Thursday, 2 September 2010

Discovering Bunney in time for LFW

I don't want to alarm any of you but somehow we have stumbled in to September. How on earth did that happen? This means we are only a matter of days away before fashion month engulfs us all. If that was not exciting (daunting) enough we are learning about new additions to the LFW menswear lineup each and every day. The latest comes from the Touba Distribution curated Showroom Next Door who have now released their full list of participating brands. You should recall that last season, the space became my dream walk-in wardrobe the moment I stepped through the doors of 16 Hanover Square, with a few new additions to the lineup it looks as though this season will have the same affect. I have to warn you in advance that the list causes heavy breathy and heart palpitations. Casely-Hayford, Sable Clutch, Mr Hare, Armando Cabral, H by Harris, Hannah Martin, Bruno Chaussignand and Bunney. To further enhance your heart beat, I'd like acquaint you all a little closer with Bunney's jewellery line...


While making clothes for quite some time in various design positions at Gimme 5, Bunney always found himself attracted to jewellery. For him however, it was far too one-dimensional and rigid. Ultimately, Bunney was drawn to the idea of coming up with something everybody or anybody could wear. So, for the last few seasons, Bunney has been quietly navigating an elegant and refined men's jewellery offering with his range of silver pyramid stud pins sold in sets of three at Dover Street Market, Tokyo’s F.I.L.and Colette in Paris. Bunney says the concept focuses on giving freedom to the wearer “you wear them how you want, on a jacket or a shirt, together or separately”. To celebrate his inclusion at LFW, we decided to sit down with the designer to learn more about the processes involved in his creations and to learn what else he has in store.


SS: How has the line evolved since its inception?
Andrew Bunney: I started with one item in the beginning - a large size silver pyramid stud which comes in a set of three. I've gradually added more sizes and materials, and I will be showing a small range for the first time later this month. I wanted to try and make something quite unisex, and coming from the UK I always like the way in which people can take things and wear or use them in a way unique to themselves.


SS: Could you talk us through a few of the process involved in the creation of your pieces?
Andrew Bunney: To date, the ideas have been from some of the simple things that we know, and thinking about how to address them using precious materials. So from the idea and my designs, I work with a jeweller to see what the best method of manufacturing will be each time. Some of the items are made employing techniques that are usually used for making a different kind of product, so depending on the item I learn and see a new method of construction.


SS: Made in England is a fundamental facet of the label and I know that you've searched for the craftsmen to help make your designs a reality. How much of a struggle has this been and were you surprised by how tough it was?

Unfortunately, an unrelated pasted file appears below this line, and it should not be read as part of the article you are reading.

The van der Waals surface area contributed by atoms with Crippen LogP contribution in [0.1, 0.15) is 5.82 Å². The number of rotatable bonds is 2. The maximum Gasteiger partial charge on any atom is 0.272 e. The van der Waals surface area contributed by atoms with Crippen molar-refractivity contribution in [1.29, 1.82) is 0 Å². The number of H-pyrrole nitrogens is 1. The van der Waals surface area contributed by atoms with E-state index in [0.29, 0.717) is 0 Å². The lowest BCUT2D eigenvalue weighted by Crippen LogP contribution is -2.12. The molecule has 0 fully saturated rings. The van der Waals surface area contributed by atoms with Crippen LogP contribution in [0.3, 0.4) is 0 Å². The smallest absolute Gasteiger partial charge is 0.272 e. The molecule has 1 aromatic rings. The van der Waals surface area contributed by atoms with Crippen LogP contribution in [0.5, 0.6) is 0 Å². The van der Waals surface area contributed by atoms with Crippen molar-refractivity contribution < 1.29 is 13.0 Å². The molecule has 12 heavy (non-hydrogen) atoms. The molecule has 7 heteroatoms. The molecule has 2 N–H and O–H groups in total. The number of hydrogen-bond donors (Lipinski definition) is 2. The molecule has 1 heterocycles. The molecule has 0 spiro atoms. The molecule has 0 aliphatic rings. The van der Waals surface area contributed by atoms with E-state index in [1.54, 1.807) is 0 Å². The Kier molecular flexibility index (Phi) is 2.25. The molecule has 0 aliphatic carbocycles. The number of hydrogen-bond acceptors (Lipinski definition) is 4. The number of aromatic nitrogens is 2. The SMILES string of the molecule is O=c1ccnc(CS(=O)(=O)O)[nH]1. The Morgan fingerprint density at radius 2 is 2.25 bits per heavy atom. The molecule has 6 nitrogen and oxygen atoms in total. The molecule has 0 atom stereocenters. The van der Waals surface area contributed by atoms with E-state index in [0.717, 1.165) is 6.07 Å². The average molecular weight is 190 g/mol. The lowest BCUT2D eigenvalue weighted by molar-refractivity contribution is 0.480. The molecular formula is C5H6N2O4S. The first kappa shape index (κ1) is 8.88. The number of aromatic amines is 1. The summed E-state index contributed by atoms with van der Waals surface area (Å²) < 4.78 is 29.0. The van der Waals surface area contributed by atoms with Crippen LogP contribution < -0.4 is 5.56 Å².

Andrew Bunney: I wouldn't be interested in making something in England simply for the sake of it. Certain places or countries excel at different things and I want to make everything as well as possible. I approach 'Made In England' knowing that there is a long history and tradition of producing jewellery in England so I spend a lot of time to find some of the finest workshops.

On a personal level, the manufacturing side is very interesting to me, and I enjoy visiting different workshops around the country to learn what can be made and the possibilities that there are. Because the trade is much, much, smaller than in years gone by, there are always difficulties and some traditions or techniques have disappeared. I'm quite sure that it would be easier to produce things more quickly in other countries, but sometimes it is about establishing relationships too.


S: Could you explain your association with 'Uniform experiment'?
Andrew Bunney: Uniform Experiment is a mens clothing company based in Japan, and for a special release later this year they asked me to produce some gem-stone studs for them. Based on the existing stud styles, the stones are cut into the pyramid shapes, then set by hand in a special silver mount. The sets come as either Onyx + Carnelian (red), Onyx + Topaz (blue), Onyx+ Amethyst (purple).



SS: Finally, where can we find your designs?
Andrew Bunney: To date, Bunney has been selling to DSM, Colette and the F.I.L. stores in Japan and HK (the Visvim own brand shops).

Look book shot taken by Marius W. Hansen. All other previous images shown above shot by Tommy.

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The news of Bunney's inclusion at the the Showroom Next Door has pushed us over the edge. Roll on London Fashion Week.

3 comments:

John said...

Now this is my type of jewellery.

Little Nutbrown Hare said...

I like wearing the studs to close up button-holes on my old dress shirts or French linen things that have lost their buttons.

Anastasia and Duck said...

I am clearly going to have to hop down to DSM to take a look at these... I'm hoping they're within the remainder of my LFW-wardrobe price-range because I can already think of 101 uses for them.

Thanks for the post.
xx
Duck

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